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Recycle Your Articles for Profit
Selling your articles at Constant Content
Are you tired of writing for next to nothing on the Internet? When I first investigated freelancing writing as a way of making money online I wasn't impressed with what I found. The sites I found either required me to bid against writers who were prepared to write for 1 cent a word or wouldn't pay me at all because I don't live in the US! However I recently got referred to a site which I hadn't come across before: Constant Content.
Constant content is effectively an online agency for writers. Writers submit articles, blog posts or reviews to the site. Once the article is accepted, an extract of it is available on their site for potential purchasers. Purchasers pay via checkout system and download the full text of the article. Writers are paid via paypal once they have reached the $50 minimum payout level. The key difference at Constant Content though, at what be give it a second look was that the writers set their own prices,and the prices being set appear reasonable return for the effort required.
Pricing Your Articles
You have three options on the rights you sell your content with:
usage rights: is when the purchaser buys the article for a single use but it continues to be available for subsequent purchasers. The article must be published unaltered and complete, except that the publisher may add links to the article.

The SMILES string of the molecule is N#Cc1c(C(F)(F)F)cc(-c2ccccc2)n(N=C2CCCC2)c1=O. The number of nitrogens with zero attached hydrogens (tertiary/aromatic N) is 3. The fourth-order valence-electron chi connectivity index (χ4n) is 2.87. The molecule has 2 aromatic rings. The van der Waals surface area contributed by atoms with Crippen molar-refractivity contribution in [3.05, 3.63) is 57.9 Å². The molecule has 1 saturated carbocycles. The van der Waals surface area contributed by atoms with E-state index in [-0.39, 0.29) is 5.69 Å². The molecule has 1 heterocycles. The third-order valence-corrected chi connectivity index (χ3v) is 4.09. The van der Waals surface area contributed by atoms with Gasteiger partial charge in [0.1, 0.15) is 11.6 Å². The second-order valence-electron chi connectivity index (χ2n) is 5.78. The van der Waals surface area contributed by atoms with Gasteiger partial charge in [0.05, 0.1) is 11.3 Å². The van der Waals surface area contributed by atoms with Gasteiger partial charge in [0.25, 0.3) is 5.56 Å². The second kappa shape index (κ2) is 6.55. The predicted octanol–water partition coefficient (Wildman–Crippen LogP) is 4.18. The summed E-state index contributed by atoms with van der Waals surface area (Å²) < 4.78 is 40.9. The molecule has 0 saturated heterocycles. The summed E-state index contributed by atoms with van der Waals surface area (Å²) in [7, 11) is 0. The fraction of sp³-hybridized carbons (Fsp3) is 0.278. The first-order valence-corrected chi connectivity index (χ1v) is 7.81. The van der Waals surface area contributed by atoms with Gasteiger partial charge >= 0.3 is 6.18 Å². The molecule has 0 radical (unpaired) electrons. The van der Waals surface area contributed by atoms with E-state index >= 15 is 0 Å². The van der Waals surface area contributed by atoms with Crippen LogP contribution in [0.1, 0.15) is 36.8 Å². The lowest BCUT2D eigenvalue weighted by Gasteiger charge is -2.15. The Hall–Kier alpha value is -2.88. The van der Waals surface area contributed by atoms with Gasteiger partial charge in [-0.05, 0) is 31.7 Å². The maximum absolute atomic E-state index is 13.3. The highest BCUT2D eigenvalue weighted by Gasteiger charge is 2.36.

unique rights: the purchaser buys the article outright. The article is withdrawn from the constant content, but the article must be published unaltered and complete, except that the publisher may add links to the article.
full rights: the purchaser buys the article outright and also has the rights to change the content, resell the content, take credit for writing, etc.
Typical prices suggested by Constant Content are:
100-500 words $5 - $10 $36 - $60
600-800 words $10-20 $72-96
1000-1200 words $30-40 $120-144
1500-2000 words $60-100 $180-240
Of the is prices that author receives 65%, the rest goes to Constant Content as their commission.
Using Constant Content to Recycle Your Articles
To date I have published over 70 hubs on hubpagss: most of them make me no money. Some of those that make me no money here are quite OK articles they are just on highly competitive subjects and I haven't the time to promote them to get them ranking higher in the search engines. I also have squidoo.com lenses and articles on sites such as ezinearticles.com all of which are free content sites.
I believe that if you have articles published on Helium you also retain copyright and are allowed to re-publish these articles.
Articles that are already published on the web can only be offered on Constant Content with usage rights. It is not against the Terms of Service of either HubPages or Squidoo or Ezinearticles to re-use material first published on their sites elsewhere. So without violated the Terms of Service of any of these sites you can potentially add your articles to Constant Content and maybe sell their usage rights at $5-$50 dollars.
Sound too good to be true? Maybe.The other side of Constant Content is that every article you submit will need to be approved by an editor: a real live human being. It can take up to three days for your article to be reviewed. Longer over a weekend or holiday.
Constant content will not accept the following content: fiction, poetry and personal accounts. According their Writers Guidelines;